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Mark Knopfler driving his Maserati 300S in the Maserati Centenary Trophy race at Donington.Photo: Pete Austin
Mark Knopfler driving his Maserati 300S in the Maserati Centenary Trophy race at Donington.Photo: Pete Austin
Mark Knopfler driving his Maserati 300S in the Maserati Centenary Trophy race at Donington. Photo: Pete Austin

As a boy, my racing hero was Stirling Moss. I remember watching him on television, in 1959, racing a front-engined BRM, and that was the inspirational moment, the time I became hooked on motor racing—an epiphany. Stirling was taking on Jack Brabham in the Cooper. Cooper had just appeared on the scene with radical new thinking of having the engine in the rear. While it was an important step for the future of motor racing itself, it was Stirling in the BRM who really captured my imagination. I still love looking at front-engined BRMs, there is just something about them.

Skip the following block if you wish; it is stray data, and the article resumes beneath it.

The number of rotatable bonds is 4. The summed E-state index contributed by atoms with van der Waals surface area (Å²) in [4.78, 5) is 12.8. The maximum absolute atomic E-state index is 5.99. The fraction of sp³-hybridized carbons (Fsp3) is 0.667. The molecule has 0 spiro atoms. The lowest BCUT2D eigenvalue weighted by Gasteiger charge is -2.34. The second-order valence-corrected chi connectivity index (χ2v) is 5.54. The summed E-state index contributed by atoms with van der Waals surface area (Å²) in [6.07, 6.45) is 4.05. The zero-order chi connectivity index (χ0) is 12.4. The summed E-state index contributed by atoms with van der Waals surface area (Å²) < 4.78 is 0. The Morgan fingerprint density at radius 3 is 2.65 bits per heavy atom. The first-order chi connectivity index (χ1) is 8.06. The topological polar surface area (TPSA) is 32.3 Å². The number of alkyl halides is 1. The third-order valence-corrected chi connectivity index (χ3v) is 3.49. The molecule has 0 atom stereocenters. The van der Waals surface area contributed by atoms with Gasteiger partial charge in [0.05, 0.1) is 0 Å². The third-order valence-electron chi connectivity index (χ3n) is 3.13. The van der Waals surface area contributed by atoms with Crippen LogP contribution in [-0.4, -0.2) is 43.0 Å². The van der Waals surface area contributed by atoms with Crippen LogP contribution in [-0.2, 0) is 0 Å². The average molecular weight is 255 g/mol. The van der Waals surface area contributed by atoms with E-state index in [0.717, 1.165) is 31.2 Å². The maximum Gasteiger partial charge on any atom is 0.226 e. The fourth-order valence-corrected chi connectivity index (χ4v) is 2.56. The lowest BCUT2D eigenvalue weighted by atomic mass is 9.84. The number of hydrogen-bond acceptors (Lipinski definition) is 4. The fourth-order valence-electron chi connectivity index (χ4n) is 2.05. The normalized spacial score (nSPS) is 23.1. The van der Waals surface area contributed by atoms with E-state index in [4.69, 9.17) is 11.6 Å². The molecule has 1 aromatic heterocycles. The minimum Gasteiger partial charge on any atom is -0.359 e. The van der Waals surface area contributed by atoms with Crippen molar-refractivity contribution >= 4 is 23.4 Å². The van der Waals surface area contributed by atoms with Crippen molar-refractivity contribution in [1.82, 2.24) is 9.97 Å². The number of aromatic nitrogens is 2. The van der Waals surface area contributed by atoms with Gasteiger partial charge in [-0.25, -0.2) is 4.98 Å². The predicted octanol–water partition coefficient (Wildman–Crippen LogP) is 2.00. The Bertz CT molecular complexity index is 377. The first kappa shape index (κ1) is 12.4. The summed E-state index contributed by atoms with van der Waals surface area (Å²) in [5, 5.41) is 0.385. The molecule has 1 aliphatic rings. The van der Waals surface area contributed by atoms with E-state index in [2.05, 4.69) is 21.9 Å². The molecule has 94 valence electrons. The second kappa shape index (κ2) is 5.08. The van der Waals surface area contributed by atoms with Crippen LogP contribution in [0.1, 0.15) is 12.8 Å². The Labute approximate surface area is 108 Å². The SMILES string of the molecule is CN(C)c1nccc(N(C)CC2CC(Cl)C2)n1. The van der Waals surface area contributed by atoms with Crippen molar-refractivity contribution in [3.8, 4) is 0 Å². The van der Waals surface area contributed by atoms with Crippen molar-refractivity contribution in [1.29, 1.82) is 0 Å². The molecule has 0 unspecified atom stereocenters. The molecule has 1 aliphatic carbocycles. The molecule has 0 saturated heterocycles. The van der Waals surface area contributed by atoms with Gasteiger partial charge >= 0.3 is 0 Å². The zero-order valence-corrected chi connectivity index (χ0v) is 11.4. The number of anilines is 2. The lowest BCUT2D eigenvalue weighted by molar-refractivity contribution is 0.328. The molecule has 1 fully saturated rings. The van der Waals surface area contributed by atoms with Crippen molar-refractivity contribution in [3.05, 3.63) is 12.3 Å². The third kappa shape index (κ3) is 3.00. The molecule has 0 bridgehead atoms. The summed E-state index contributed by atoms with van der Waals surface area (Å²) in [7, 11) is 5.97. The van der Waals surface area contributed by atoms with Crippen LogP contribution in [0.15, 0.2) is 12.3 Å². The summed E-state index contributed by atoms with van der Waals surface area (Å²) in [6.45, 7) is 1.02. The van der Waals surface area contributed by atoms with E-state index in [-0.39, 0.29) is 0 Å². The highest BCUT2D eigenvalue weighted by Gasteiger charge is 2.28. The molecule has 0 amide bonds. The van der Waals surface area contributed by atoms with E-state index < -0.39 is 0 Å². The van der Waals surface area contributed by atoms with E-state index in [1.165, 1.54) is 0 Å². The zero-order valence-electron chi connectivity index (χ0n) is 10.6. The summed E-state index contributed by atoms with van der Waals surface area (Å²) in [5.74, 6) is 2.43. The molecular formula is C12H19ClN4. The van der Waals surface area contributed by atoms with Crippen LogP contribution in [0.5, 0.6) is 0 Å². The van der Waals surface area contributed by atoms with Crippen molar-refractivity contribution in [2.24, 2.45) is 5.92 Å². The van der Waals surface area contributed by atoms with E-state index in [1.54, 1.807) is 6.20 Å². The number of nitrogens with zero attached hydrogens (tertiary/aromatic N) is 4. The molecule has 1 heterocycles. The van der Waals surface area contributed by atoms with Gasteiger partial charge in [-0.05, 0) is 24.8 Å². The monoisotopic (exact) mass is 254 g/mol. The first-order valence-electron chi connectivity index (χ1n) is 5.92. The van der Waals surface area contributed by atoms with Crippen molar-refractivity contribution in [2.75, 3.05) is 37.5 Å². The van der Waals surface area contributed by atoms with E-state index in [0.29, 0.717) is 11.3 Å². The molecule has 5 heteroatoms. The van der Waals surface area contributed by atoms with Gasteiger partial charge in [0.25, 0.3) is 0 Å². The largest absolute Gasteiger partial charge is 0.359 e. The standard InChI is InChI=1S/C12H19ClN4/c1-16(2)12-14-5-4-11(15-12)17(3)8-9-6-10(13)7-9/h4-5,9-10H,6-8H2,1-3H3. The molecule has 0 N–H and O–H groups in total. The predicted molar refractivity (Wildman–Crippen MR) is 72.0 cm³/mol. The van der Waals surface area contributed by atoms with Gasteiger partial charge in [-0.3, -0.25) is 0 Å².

However, my absolute love is my own 1955 Maserati 300S, while I’ve had it a great number of years now, I don’t spend nearly enough time in it as I’d like to. It’s such a great racecar. So, whenever I can get a day off of work I like to drive it, especially at race meetings like the Donington Historic Festival. I’ve raced it at many other circuits too, both in the UK and Europe. I fell in love with this car many years ago. The thing about Maserati cars of this era is they are all “tool room” built. You just have to look inside the car and see it was crafted in the workshop, everything made “in house” and as you stand back to admire it you can see what a beautiful thing it is. I think the engineers of the day were amazing in their understanding of the technology required to produce such a car as this—and, of course, other racing cars of the era. In today’s world of sophisticated micro electronics I think we lose sight of the abilities of previous engineering feats. The layout of the cockpit reminds me of aircraft-quality engineering, especially the magneto switches. It’s very artistic in its overall design. There’s a certain something that exudes mechanical simplicity and excellence. If you look at the engine it’s just the right size for the car, they went on to build a more powerful car, which I think compromised the handling, whereas this 300S is the right engine in the right chassis. It has the right type of “grunt” for my type of racing, just enough power. I like to keep the engine revs around 7,000. The only modification I’ve made to it is a small padded section where my left knee hits the dashboard—I’m quite tall for the car. Given the opportunity of owning any 1950s front-engined sportscar, the Maserati 300S has to be it. As I say, I really don’t drive the car enough these days.

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